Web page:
The film opens on a shot of stairs sitting waiting in the haze of early morning sunshine on a runway, waiting to do their job of making the crucial connection between there and here, between the air and the ground, between leaving and taking off. A queue of people start ascending up towards the door into the aircraft. Their muscular frame, and the fact they appear to be only men carrying no baggage, should probably already tell us that something strange is happening here – deportation? the transportation of labourers? Their heavy shoes, which we see in close up, massive against the brilliance of the tarmac in the sun, confirm this intuition, and their low-hanging trousers. Then we’re back up at the door, the procession has reached its objective, but the bodies seem to stall, to move sideways, the camera is right up close to a broad chest printed with the letters of some organisation, not a commercial one, but the body has moved slightly and we see a face staring over a shoulder, then another, looking to see what the blockage is… and all of a sudden we find ourselves too involved in a different sort of looking, a looking that we are rarely invited to do. We’re looking at time and weather and exposure, at slightly puffy lips, deep lines around the eyes, a scar that has broken an eyebrow. We’re looking at toil, at its effects, at the way it has made these very specific marks on these faces, and, as the camera pulls back a little to let us see the crowd massed at the top of the stairs, we’re also looking at something that inheres in and across all these faces. I’m not sure if the notion of a universal or general humanity is useful here; better is an intense expectiveness projected forward in unwavering gazes off the edge of the ramp towards elsewhere.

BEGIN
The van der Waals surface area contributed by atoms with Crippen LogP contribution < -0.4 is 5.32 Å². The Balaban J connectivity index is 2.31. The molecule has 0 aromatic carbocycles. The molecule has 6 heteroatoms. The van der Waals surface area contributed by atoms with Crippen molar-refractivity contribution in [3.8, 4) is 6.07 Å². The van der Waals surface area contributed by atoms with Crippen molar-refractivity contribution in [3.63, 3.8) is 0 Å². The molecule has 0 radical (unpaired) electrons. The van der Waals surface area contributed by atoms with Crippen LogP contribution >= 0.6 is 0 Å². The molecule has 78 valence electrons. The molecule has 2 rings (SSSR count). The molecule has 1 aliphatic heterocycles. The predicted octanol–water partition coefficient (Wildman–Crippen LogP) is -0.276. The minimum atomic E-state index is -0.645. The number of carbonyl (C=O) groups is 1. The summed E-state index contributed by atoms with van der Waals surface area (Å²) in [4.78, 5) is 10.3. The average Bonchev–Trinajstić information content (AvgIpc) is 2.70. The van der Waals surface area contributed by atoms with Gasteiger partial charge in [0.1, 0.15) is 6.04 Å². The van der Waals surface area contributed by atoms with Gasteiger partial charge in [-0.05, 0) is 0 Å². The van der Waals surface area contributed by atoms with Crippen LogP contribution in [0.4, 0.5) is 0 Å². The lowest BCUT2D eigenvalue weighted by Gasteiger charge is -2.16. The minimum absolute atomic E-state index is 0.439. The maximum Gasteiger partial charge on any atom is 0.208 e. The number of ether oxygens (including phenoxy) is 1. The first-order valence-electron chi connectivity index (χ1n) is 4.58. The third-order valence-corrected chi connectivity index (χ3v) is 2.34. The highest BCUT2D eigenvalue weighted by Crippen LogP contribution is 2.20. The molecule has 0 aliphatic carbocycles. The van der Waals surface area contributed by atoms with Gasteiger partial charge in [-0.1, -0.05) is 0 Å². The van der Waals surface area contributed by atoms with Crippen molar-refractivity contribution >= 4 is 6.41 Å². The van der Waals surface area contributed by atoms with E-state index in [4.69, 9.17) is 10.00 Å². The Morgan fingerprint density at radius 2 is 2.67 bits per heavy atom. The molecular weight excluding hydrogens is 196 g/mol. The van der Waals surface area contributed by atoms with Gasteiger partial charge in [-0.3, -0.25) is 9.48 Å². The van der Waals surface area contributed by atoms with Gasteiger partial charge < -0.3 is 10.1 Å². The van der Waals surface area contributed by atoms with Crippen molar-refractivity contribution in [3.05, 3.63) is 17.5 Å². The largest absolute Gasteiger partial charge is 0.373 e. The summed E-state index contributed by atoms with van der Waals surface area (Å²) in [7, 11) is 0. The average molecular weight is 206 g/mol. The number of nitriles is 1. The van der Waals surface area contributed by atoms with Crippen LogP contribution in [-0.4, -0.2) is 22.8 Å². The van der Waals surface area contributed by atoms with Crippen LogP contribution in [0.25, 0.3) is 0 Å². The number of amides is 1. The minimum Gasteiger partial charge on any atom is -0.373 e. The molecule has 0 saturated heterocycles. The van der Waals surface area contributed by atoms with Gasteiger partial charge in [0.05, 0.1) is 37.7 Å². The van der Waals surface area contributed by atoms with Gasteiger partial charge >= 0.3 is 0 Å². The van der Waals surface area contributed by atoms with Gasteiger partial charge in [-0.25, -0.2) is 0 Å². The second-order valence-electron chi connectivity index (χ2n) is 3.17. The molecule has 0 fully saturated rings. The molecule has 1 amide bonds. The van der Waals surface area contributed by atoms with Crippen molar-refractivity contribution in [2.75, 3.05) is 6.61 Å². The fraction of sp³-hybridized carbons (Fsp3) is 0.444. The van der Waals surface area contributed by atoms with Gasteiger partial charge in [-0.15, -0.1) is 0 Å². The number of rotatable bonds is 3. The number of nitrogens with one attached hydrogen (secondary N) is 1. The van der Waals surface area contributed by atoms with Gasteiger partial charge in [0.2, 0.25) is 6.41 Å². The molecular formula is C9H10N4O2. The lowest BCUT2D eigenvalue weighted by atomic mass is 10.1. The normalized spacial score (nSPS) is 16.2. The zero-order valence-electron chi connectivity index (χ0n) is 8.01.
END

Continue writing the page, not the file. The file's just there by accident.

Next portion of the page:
Didi-Huberman has described something of this quality of gaze in his discussion of Philippe Bazin’s photographs of old people in long-term care: « On accède ici à l’extrême proximité […] d’une lutte intime entre deux mouvements: mouvement du temps qui passé (chronos) et qui a presque fini de réduire ce visage comme une feuille de papier que l’on chiffonnerait avant de la jeter à la poubelle; et celui du temps qui résiste (aiôn), qui n’en finit pas d’adresser sa question, sa supplique, sa colère, son refus, son énergie de survie. » [Peuples exposés, Peuples figurants, 2012, p. 41]
This is not a gaze we can meet. At best we can sustain it, and as the camera offers us shot after shot of these air stairs moored like a strange vertical raft in the middle of nowhere, the congregation of bodies acquires a sort of solidarity that makes all the more acute the feeling of solitariness that fixates us too as we look at these silent yet eloquent faces.
The film can be seen on YouTube.